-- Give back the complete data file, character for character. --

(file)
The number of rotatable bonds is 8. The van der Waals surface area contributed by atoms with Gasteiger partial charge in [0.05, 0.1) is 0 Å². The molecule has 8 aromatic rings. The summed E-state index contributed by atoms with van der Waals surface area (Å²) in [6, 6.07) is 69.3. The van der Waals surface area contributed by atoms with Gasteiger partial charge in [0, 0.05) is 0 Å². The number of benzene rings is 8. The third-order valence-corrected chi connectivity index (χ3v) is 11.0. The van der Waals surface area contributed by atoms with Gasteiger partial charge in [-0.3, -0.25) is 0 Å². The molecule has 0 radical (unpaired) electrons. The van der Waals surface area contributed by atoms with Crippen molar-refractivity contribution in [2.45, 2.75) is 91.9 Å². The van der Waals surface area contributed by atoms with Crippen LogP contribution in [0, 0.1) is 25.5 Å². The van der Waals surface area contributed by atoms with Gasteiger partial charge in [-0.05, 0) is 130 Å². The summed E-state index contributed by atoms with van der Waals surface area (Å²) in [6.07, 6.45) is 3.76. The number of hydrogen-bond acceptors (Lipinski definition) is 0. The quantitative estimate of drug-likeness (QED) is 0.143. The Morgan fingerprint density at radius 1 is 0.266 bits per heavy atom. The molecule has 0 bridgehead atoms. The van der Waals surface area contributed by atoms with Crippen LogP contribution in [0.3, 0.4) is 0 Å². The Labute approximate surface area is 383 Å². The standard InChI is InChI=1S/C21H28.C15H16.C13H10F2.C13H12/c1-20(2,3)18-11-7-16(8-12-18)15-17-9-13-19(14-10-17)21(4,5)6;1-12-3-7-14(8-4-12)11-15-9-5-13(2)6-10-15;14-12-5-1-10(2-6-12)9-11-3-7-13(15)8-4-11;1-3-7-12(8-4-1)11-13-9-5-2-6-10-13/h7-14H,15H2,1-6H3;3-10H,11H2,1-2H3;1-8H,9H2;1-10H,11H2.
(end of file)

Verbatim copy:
The number of rotatable bonds is 8. The van der Waals surface area contributed by atoms with Gasteiger partial charge in [0.05, 0.1) is 0 Å². The molecule has 8 aromatic rings. The summed E-state index contributed by atoms with van der Waals surface area (Å²) in [6, 6.07) is 69.3. The van der Waals surface area contributed by atoms with Gasteiger partial charge in [0, 0.05) is 0 Å². The number of benzene rings is 8. The third-order valence-corrected chi connectivity index (χ3v) is 11.0. The van der Waals surface area contributed by atoms with Gasteiger partial charge in [-0.3, -0.25) is 0 Å². The molecule has 0 radical (unpaired) electrons. The van der Waals surface area contributed by atoms with Crippen molar-refractivity contribution in [2.45, 2.75) is 91.9 Å². The van der Waals surface area contributed by atoms with Crippen LogP contribution in [0, 0.1) is 25.5 Å². The van der Waals surface area contributed by atoms with Gasteiger partial charge in [-0.05, 0) is 130 Å². The summed E-state index contributed by atoms with van der Waals surface area (Å²) in [6.07, 6.45) is 3.76. The number of hydrogen-bond acceptors (Lipinski definition) is 0. The quantitative estimate of drug-likeness (QED) is 0.143. The Morgan fingerprint density at radius 1 is 0.266 bits per heavy atom. The molecule has 0 bridgehead atoms. The van der Waals surface area contributed by atoms with Crippen LogP contribution in [0.3, 0.4) is 0 Å². The Labute approximate surface area is 383 Å². The standard InChI is InChI=1S/C21H28.C15H16.C13H10F2.C13H12/c1-20(2,3)18-11-7-16(8-12-18)15-17-9-13-19(14-10-17)21(4,5)6;1-12-3-7-14(8-4-12)11-15-9-5-13(2)6-10-15;14-12-5-1-10(2-6-12)9-11-3-7-13(15)8-4-11;1-3-7-12(8-4-1)11-13-9-5-2-6-10-13/h7-14H,15H2,1-6H3;3-10H,11H2,1-2H3;1-8H,9H2;1-10H,11H2.